I stood in my living room looking at the cd tower that had been untouched for about half a decade hoping to find my …And Justice for All album (is a cd an album?). The carefully conceived alphabetization has long since vanished; 20 cd’s per shelf means that every time you buy a new cd you have to move them all over starting at the bottom -something that I think everyone eventually gives up on. I found what I was looking for on the third shelf down, it was crammed between an old Motley Crue release and Eric Johnson’s Venus Isle (which is instrumentally wonderful, and a good cd to throw in when you just need to mellow out.). I opened up the case and, to not much shock, found that the cd inside was not Justice, it was Limp Bizkit (why do I have that cd at all?). Thus the game begins.
An hour later, I was sitting in the middle of a pile of empty cd cases and oddball cd’s. Limp Bizkit’s case was holding Zamfir (I used this for music at my wedding. It played softly for about an hour while everyone was being greeted and seated). Zamfir’s case was holding Madonna’a Immaculate Collection (that one is the wife’s). Madonna’s case held Slayer’s Reign in Blood (which was cool, since I had also been looking for that one for a while). Slayer’s case was holding a Phil Collins greatest hits. The Phil Collins case was holding The Hunger’s Devil Thumbs A Ride (the only song worth listening to on that one is Vanishing Cream). The Hunger’s case was holding Pantera… And on. And on. And on.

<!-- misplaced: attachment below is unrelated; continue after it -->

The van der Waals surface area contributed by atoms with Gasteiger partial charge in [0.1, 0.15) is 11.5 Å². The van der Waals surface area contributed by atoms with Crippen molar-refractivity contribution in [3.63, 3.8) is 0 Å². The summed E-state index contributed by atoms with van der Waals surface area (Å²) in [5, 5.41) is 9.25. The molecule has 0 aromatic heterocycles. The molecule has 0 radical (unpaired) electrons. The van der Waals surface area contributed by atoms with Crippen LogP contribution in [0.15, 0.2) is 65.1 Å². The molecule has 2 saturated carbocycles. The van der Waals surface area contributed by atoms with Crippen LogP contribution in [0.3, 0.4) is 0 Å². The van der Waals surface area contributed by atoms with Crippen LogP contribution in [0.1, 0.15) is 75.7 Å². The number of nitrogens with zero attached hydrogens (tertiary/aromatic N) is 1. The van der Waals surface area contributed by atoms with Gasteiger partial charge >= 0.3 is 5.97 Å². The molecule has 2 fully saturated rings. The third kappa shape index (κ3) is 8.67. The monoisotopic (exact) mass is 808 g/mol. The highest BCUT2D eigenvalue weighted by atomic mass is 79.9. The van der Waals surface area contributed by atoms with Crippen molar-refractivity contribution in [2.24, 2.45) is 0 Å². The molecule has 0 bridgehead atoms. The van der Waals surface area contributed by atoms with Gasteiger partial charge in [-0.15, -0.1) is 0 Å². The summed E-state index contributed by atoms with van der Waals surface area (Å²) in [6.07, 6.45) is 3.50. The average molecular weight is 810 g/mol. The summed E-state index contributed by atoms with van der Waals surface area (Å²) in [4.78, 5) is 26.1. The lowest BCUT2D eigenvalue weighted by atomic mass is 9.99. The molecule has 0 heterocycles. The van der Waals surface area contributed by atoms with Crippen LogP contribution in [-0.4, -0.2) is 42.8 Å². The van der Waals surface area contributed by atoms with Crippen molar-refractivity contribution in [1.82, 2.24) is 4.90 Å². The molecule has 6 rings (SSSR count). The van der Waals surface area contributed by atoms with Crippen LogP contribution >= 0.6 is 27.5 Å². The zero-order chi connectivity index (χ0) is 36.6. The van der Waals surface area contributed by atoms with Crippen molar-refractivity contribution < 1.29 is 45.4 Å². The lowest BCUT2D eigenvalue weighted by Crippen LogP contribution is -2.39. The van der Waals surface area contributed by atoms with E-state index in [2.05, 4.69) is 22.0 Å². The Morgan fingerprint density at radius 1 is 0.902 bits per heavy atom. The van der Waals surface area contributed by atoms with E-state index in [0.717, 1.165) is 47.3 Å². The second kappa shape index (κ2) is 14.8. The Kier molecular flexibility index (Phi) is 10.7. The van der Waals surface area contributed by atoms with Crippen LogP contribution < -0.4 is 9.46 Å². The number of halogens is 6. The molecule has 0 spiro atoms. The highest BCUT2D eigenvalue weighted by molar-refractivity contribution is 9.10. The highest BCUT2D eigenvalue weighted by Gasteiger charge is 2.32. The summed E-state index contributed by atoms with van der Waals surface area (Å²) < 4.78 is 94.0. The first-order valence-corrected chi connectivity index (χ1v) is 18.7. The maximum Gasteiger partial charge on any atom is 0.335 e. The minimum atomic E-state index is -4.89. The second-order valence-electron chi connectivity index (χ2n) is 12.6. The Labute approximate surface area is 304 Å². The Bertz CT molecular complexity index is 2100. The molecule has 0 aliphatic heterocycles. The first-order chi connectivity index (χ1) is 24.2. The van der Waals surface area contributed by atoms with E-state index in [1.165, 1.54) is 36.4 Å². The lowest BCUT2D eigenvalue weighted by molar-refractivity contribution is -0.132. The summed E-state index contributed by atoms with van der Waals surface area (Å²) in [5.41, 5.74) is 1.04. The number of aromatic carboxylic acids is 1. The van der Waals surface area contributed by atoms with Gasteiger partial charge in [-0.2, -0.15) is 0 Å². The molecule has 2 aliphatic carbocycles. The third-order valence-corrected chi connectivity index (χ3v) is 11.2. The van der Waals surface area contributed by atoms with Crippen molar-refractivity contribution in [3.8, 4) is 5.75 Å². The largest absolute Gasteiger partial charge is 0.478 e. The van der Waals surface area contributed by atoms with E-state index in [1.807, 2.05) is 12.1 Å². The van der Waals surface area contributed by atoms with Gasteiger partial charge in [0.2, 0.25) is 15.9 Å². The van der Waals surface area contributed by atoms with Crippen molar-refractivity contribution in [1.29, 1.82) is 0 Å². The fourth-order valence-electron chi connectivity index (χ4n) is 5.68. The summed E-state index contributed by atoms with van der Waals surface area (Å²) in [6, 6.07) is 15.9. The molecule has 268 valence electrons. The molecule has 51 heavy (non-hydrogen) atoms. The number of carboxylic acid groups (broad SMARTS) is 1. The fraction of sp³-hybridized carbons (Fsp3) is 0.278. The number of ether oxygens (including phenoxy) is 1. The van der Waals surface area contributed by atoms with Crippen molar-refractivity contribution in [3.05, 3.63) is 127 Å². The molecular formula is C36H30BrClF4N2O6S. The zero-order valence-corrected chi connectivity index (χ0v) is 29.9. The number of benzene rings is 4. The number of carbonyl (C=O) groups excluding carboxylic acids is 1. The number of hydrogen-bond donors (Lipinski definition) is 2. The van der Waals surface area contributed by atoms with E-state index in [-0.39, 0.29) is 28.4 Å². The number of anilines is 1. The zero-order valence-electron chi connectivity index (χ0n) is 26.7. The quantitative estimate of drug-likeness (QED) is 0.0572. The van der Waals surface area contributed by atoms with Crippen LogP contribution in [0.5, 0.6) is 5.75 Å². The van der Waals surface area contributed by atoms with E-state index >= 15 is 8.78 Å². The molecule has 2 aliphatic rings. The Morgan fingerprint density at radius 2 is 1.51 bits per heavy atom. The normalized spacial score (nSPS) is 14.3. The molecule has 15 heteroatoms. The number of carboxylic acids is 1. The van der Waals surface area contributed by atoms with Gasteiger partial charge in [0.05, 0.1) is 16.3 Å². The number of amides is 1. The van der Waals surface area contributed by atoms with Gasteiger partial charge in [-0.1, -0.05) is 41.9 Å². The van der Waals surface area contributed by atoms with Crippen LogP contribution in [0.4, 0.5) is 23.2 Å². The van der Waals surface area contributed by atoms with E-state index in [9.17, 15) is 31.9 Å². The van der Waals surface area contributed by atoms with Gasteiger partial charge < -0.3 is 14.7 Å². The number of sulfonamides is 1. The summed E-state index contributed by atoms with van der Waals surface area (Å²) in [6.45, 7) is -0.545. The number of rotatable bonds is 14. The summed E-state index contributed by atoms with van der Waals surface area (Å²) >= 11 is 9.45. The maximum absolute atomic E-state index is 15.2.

The stereo in my living room is a throwback to the late 80’s. A Pioneer receiver that boasts some ungodly wattage spread over the sophisticated left/right speaker system. It is capable of producing some really, really loud music, which I used to think sounded great -the louder the better- but a visit to an electronics store recently taught me that a cheap surround system with a subwoofer sounds 100 times better than two speakers -no matter how many Jigawatts of power they can handle. Truth be told, I haven’t actually listened to the cumbersome stereo in the living room for years, with the exception of playing a cd while playing the guitar, and even that would be better achieved with a small boom box. In fact, I get more use out of the cd player mounted under the cabinet in my kitchen (though I usually just tune it to the satellite radio and tune it to Octane). Aside from listening to the radio, none of the stereos in the house have much use anymore (I recently found that the stereo I bought for the shelf in this room won’t play cd’s at all).